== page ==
Deaf couple overcomes obstacles to expand their business

Oct 30, 2014, 6:30 AM | Updated: 4:49 pm


LISTEN: Deaf couple overcomes obstacles to expand their business

PHOENIX — It’s been three years since a San Francisco couple started fulfilling their dreams by opening their own business.

Now the couple is expanding that business, and they aren’t letting anything stand in their way.

Melody Stein and her husband Russell are quite a team.

“My husband was born in New York,” said Melody, through her sign language interpreter Chelsea Lemons. “He grew up eating Italian food. He ate pizza every day of his life. I’m third generation. My grandparents ran a restaurant in Hong Kong and in America. My dream was to run a business as they did one day.”

So they opened their own place, Mozzeria Pizza, in San Francisco’s Mission District. They offer some unique things.

“The Peking Duck is one of them,” Melody said. “It’s roasted and has sauce. A lot of people think ‘Duck on Pizza! That would be terrible!’ But after trying it, they are surprised and delighted.”

They have also expanded their business by taking advantage of the current food truck craze.

Melody and Russell bought a food truck of their own in Florida, and are now driving it back to San Francisco.

They made a stop in Phoenix, where they set up shop and served pizza in the downtown area Wednesday. The food truck looks like a San Francisco trolley car and even has a bell.

But the Steins can’t hear it.

Both of them have been deaf since birth. It runs in the family.

“His parents are deaf, and I have a deaf brother,” Melody said.

Wednesday at the food truck, all of the customers appeared to be able to relate to the Steins. No one was talking out loud, and many were using sign language to communicate.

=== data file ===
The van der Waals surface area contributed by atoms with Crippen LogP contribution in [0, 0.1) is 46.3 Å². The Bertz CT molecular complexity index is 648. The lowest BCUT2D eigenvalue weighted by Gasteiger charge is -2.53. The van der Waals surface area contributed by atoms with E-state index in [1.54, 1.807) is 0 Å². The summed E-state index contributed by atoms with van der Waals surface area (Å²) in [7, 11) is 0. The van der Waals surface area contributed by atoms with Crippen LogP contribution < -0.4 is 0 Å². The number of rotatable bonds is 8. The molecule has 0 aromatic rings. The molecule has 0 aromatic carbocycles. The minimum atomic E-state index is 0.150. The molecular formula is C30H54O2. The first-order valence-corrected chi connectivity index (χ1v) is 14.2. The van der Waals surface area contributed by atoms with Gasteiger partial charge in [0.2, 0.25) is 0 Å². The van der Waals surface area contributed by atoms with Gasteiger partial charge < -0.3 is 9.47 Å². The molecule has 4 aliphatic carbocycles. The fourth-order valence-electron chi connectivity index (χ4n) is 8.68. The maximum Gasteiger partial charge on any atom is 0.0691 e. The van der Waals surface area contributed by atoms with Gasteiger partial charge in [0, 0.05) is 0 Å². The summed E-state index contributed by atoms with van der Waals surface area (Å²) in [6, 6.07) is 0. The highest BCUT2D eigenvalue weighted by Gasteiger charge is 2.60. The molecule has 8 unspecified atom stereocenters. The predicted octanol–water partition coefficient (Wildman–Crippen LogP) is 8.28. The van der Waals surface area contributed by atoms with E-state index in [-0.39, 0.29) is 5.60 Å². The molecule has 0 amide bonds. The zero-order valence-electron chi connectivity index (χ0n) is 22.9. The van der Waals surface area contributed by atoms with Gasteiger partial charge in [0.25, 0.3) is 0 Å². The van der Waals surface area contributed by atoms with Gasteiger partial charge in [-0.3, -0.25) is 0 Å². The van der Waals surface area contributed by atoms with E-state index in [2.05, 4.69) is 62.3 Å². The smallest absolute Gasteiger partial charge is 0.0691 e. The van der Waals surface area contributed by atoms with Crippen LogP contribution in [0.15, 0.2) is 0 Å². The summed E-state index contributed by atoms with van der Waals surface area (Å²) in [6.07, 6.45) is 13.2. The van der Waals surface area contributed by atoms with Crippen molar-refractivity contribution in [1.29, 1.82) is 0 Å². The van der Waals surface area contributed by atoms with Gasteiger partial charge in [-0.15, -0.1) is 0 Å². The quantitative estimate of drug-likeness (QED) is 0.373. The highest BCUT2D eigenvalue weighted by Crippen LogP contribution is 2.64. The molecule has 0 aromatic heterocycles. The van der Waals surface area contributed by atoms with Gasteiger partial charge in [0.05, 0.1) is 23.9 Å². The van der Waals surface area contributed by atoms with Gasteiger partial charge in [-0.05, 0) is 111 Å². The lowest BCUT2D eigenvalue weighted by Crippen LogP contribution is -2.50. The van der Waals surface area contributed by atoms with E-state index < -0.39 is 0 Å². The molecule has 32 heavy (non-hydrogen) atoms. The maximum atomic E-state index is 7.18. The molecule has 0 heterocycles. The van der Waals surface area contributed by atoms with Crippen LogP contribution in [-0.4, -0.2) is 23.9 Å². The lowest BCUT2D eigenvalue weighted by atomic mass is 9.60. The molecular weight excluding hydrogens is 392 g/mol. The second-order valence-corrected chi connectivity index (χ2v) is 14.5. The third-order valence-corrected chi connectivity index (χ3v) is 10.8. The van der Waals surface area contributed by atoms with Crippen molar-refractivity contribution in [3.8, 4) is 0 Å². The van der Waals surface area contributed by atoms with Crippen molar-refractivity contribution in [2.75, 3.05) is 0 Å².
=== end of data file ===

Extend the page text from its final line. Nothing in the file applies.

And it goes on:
At their San Francisco restaurant, deaf customers use sign language to place their orders. Other people write their orders on a piece of paper. Even though the restaurant’s complete staff is deaf, they still take orders over the telephone.

“We use a video relay service all of the time at the restaurant,” said Melody. “We get a lot of people calling in and ordering through the phone, and that’s how we interact with them.”

Here’s how the video relay works: A telephone call goes to a person who then uses a video link to relay the order by sign language to a restaurant worker.

Melody said there have been some funny moments when people come in to the restaurant without knowing that all of the employees are deaf.

One delivery man wondered why the place was so quiet. Employees gave him a piece of paper to write on for communication.

“He said ‘Is your boss banning speaking? Are you not allowed to talk at all?'” said Melody. “The workers laughed and wrote to him ‘No, we’re deaf.’ He said, ‘Oh my Gosh! I’m so sorry!'”

Sherri Collins, executive director of the Arizona Commission for the Deaf and Hard of Hearing said the Steins are a great example that the deaf can accomplish great things.

“We can run a business just like anyone else,” said Collins, who is deaf herself. “But there’s a fear.”

Collins said that fear comes from people who can hear. “They don’t understand us,” she said.

Collins said that the ACDHH is working hard to encourage deaf entrepreneurs.

“We’re doing research on deaf-owned businesses across the United States,” Collins said. “What we want to do is to provide training for those who are interested in owning their own businesses here in Arizona.”

Meanwhile, Melody and Russell are proving that being deaf doesn’t have to be a road block.

“We now have 100 percent staff that are all deaf,” said Melody. “We just want to be able to show deaf people that you can accomplish your dreams.”

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Deaf couple overcomes obstacles to expand their business